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Could the Shanghai Cooperation Organization help stabilize Afghanistan after US pull-out?

By: Rachel Zhang in Shanghai

The Shanghai Cooperation Organization may play a more active role in Afghanistan’s security after the planned US military withdrawal prompted an upsurge in violence that threatened to spill over into neighboring countries, according to analysts.
Led by China and Russia and created in 2001, the SCO also includes India, Pakistan and four other former Soviet republics: Kazakhstan, Kyrgyzstan, Uzbekistan and Tajikistan. It has four observer states – Afghanistan, Mongolia, Belarus and Iran – and six dialogue partners.
As a Eurasian security grouping focusing on anti-terrorism cooperation, member states have conducted multiple joint military exercises.
China has blamed a surge of attacks in Afghanistan on the abrupt withdrawal of US and Nato troops after two decades of deployment. Its embassy in Afghanistan warned its nationals to strengthen emergency preparedness and to leave the country as soon as possible.
Beijing also fears that the resulting instability will pose a security threat to its Belt and Road Initiative projects around the region and in Xinjiang, which borders the country.
Three other SCO members – Uzbekistan, Tajikistan and Pakistan – also border the war-torn country.
“The SCO will definitely play a greater role in regional security in the future against the backdrop of the US pulling out its forces out of Afghanistan. The grouping has conducted anti-terrorism military drills in areas including Xinjiang and the border of Tajikistan in the past,” said Ma Bin, a research fellow at the Centre for SCO studies at Fudan University.
“China hopes that such cooperation can be enhanced in the future as it can directly aid counterterrorism and extremism efforts in northwest China.”
Ma also said the Soviet Union’s invasion of Afghanistan and heavy losses – a defeat that may have contributed to the eventual break-up of the USSR – would make Russia and the other ex-Soviet states wary of getting involved.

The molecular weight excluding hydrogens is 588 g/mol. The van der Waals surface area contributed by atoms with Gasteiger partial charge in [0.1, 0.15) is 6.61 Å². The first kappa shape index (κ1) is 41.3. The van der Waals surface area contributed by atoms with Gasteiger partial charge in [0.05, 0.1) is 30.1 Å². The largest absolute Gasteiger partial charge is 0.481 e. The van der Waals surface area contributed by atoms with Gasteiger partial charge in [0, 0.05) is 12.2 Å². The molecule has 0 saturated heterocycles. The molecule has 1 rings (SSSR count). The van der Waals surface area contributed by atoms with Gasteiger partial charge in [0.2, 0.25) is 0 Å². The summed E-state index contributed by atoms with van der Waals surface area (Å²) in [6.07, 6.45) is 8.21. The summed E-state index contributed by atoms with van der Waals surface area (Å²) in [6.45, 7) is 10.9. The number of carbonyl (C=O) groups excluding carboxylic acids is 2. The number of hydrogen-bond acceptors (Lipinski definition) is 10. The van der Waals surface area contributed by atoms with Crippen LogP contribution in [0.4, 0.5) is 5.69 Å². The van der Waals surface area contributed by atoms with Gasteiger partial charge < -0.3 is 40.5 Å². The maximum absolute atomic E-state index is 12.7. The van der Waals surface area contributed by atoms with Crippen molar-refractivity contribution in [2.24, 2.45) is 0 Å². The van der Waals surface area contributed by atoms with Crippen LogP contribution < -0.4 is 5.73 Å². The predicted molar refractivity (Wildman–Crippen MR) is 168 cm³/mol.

But he said that because of their geographical location “the instability of Afghanistan will directly affect the security of Central Asian countries and Russia” and they may be forced to act in some form.
“Historical issues determine how they will participate, not whether they will participate at all. Furthermore, what we are talking about is helping Afghan reconstruction through diplomatic and economic means, the nature of which is totally different from the Soviet Union military invasion in the 1980s,” Ma continued, adding that the exact role played by the SCO was yet to be determined.
At an event to mark the grouping’s 20th anniversary last week, Chinese Foreign Minister Wang Yi called for closer cooperation, saying: “We should build a strong shield for regional security, unite our efforts in fighting terrorism, separatism and extremism.”
A liaison office between the SCO and Afghanistan was set up in 2005, three years before Afghanistan was given observer status, to discuss security, peace talks and post-war reconstruction.
“It is time to beef up the role of the liaison office and strengthen coordination between each side to seek a peaceful solution to the Afghan issue,” said Pan Guang, director of the Centre of SCO studies at the Shanghai Academy of Social Sciences.
He also said members may consider joint counterterrorism operations in future if any SCO member was attacked by terrorist groups based in the country.
Tajikistan and China have staged joint anti-terrorism drills in recent years under the framework of the SCO near Tajikistan’s border with Afghanistan – exercises the Tajik defense ministry said were targeting groups based across the border.
The SCO announced in March that member states would hold an anti-terrorism exercise this year without disclosing the specific date and place. The meeting also approved plans to cooperate “combating terrorism, separatism and extremism” from 2022 to 2024. Pan added that Beijing had also tried to tackle terrorism in Afghanistan through economic means, such as inviting the country to take part in belt and road projects.
Earlier this month Wang spoke to his counterparts in Afghanistan and Pakistan and said the three countries had agreed to support the “substantial expansion” of the project to Afghanistan.
“China proposes expanding the China-Pakistan Economic Corridor (CPEC) to Afghanistan, so that the Taliban can also participate in the country’s peaceful reconstruction, thus reducing the risk of turmoil,” Pan said.
He also said the China Rail Express, an international freight route, which links China and Europe and passes through Central Asia, could help improve economic ties between the SCO countries.
“One of the important reasons why economic cooperation among the member states is rocky is the issue of transport.
The post-Soviet countries and China do not even use the same track gauge. The CR Express can solve the problem,” said Pan.
But Ma said its value was more symbolic. “In terms of economic and trade cooperation, it … shows China is willing to make great efforts to promote cooperation with other countries. But the current transport volume of the express is rather low.”
This article appeared in the South China Morning Post print edition as: S.C.O. set to focus more on Afghan security

 

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